The last week has been a blur of Tryptophan-induced naps, doorbusters and digital dreams, and now the retail industry is coming up for air. Cyber Monday sales this year reached an all-time-high $3.45 billion, a 12.1% increase over the year-ago period, according to Adobe Digital Insights data issued Tuesday. Sales surged past Adobe's initial forecast of $3.36 billion, which had Cyber Monday sales neck and neck with Black Friday’s record-setting $3.34 billion in online sales.
As of Cyber Monday's close, online shopping has accounted for $39.97 billion in revenue so far this holiday season, Adobe reports, with 27 out of November's first 28 days generating at least $1 billion each day. However, initial spending numbers should be taken with a grain of salt, with nothing truly certain until the Commerce Department releases its retail sales numbers in January.
Until then, here are a few defining takeaways from this Cyber Monday.
1. Cyber Monday is now Cyber Week
Cyber Monday, now a tradition more than a decade old, was created with the idea that consumers had better access to computers and the internet from work, and would order online from the office after the long Thanksgiving weekend. But now smartphones have equipped shoppers to browse and buy any time, any day, which has eliminated the need for one digital-specific day.
Over the last several years, retailers have responded by extending Cyber Monday deals into Tuesday and beyond, and this year, retailers such as Target, Wal-Mart, Amazon and J.C. Penney rebranded their digital sales events into a “Cyber Week," continuing to showcase slashed prices and free shipping options. For the first time, Wal-Mart kicked off its Cyber Monday deals on Black Friday at midnight, whereas last year the retail giant waited until Sunday to roll out its digital deals. Amazon also unveiled deals for the week of Cyber Monday on Friday, touting 75,000 promotions.
The concept of Black Friday and Cyber Monday as the best days for discounts is essentially dead, Katie Smith, senior retail and fashion analyst at Edited, wrote in a note emailed to Retail Dive.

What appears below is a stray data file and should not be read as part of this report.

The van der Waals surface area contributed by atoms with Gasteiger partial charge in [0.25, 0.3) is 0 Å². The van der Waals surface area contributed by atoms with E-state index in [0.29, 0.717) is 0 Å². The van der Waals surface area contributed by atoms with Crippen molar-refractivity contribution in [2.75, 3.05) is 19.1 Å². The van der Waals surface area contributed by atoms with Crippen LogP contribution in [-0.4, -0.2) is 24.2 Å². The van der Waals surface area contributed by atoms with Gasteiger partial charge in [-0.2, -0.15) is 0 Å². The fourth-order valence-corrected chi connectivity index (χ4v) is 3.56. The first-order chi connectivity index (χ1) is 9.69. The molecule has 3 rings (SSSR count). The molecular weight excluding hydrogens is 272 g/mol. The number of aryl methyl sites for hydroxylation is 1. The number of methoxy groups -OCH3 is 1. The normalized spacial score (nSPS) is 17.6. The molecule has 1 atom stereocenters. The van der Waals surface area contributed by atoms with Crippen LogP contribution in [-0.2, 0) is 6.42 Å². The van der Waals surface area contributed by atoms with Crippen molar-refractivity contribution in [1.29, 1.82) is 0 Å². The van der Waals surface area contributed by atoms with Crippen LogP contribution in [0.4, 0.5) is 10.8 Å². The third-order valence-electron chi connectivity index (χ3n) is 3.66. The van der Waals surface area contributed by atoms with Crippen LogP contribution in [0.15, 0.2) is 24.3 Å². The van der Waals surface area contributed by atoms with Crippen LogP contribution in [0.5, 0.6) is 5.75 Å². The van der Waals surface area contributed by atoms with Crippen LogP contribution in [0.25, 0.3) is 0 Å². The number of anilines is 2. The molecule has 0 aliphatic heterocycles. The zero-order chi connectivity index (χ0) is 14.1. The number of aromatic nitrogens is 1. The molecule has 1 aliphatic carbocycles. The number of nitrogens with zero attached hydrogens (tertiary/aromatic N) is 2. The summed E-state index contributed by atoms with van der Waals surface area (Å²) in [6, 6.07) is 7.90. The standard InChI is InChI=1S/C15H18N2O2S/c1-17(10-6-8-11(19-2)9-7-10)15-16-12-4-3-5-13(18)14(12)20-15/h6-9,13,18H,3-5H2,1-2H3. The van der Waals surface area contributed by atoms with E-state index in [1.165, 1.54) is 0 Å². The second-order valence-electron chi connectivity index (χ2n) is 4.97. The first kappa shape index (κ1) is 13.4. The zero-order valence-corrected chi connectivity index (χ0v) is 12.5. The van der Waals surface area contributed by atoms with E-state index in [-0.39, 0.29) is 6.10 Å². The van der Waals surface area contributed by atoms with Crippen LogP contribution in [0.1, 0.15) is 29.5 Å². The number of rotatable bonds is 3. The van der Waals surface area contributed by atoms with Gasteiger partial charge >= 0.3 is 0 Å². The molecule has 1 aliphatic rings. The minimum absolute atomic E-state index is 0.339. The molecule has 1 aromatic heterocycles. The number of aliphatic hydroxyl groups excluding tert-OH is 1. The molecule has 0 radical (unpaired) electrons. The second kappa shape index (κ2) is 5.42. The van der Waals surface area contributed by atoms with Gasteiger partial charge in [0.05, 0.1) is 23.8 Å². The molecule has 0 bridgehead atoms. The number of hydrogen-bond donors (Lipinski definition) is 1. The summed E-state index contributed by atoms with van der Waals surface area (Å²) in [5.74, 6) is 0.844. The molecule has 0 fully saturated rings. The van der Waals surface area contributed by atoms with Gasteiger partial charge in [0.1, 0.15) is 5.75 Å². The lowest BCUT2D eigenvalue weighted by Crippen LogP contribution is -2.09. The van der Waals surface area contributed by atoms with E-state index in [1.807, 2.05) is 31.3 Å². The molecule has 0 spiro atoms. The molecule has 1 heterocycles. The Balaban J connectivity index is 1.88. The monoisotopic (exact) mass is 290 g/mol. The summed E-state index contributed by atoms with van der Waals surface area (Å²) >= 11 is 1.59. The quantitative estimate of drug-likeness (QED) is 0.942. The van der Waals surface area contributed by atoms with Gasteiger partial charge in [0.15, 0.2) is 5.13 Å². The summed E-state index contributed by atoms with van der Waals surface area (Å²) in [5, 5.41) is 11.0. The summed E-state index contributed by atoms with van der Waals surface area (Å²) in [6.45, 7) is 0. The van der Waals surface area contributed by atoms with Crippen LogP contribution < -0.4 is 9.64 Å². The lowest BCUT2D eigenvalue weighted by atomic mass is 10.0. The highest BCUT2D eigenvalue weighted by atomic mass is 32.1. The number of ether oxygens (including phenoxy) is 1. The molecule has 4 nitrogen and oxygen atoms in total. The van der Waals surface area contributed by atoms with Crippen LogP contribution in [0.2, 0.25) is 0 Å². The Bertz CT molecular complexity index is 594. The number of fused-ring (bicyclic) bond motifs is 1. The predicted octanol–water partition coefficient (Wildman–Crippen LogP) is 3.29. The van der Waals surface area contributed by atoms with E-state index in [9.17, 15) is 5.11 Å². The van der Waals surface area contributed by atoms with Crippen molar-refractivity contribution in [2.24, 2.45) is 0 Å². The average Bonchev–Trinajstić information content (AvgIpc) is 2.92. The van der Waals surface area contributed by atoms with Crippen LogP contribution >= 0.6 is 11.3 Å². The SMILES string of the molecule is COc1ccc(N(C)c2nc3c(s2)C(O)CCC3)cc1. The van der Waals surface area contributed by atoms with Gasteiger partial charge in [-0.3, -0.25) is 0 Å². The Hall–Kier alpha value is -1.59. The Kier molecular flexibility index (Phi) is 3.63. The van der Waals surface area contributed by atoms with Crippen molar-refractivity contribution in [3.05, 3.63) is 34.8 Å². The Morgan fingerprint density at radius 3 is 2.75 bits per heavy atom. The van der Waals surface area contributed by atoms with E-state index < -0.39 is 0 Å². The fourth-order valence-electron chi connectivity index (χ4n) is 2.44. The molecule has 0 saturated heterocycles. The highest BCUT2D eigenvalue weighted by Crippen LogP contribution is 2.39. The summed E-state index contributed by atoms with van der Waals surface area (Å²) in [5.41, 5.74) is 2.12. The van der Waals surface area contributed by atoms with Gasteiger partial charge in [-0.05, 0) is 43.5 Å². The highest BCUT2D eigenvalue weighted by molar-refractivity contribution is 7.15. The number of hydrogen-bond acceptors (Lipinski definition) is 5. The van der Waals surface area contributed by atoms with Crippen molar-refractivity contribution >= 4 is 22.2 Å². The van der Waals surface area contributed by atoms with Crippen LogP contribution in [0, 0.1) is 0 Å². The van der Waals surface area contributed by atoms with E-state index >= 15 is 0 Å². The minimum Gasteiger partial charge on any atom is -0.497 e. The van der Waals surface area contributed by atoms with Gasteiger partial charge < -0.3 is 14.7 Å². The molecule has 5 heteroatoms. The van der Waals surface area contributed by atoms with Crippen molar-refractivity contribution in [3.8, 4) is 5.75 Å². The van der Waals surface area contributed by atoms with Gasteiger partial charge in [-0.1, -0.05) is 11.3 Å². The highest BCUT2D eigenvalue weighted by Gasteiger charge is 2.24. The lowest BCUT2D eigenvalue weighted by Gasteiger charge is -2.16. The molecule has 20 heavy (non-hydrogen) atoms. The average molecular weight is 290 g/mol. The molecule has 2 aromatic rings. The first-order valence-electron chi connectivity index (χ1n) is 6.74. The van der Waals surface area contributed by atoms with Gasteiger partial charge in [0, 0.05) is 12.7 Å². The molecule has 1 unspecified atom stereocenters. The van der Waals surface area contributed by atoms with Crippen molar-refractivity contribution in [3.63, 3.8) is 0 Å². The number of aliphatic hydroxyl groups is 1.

“[T]oday, they refer to a near week-long incremental discounting event,” she said. “However, the danger of Black Friday and Cyber Monday seeping into a longer timeframe is that ongoing discounting will discredit the full price on retailers' wares, leading to discount fatigue and an even greater reluctance by consumers to pay anything but the biggest price drop.”
2. Cyber Monday still generates the most online sales over the holiday weekend
Before jumping to the conclusion that Cyber Monday is dead, consider the chart above. Cyber Monday sales and Black Friday online sales both topped records and Adobe Digital Insights estimates, with Cyber Monday surging past every other day during the Black Friday holiday period.
An estimated 122 million consumers shopped Cyber Monday deals, about a million more than last year, according to the National Retail Federation. But some analysts are skeptical of Cyber Monday’s future as Black Friday and Saturday digital sales continue to soar to new heights.
“Sales are endless, and Cyber Monday was never a real thing. It was created when it was easier to get online from work than it was from home,” Paula Rosenblum, RSR Research co-founder and managing partner, told Retail Dive in an email. “Those days are long gone, so I’m not surprised that the 'holiday' has been extended. I think by now most consumers recognize a deal when they see it, and a bunch of noise when they see that, too."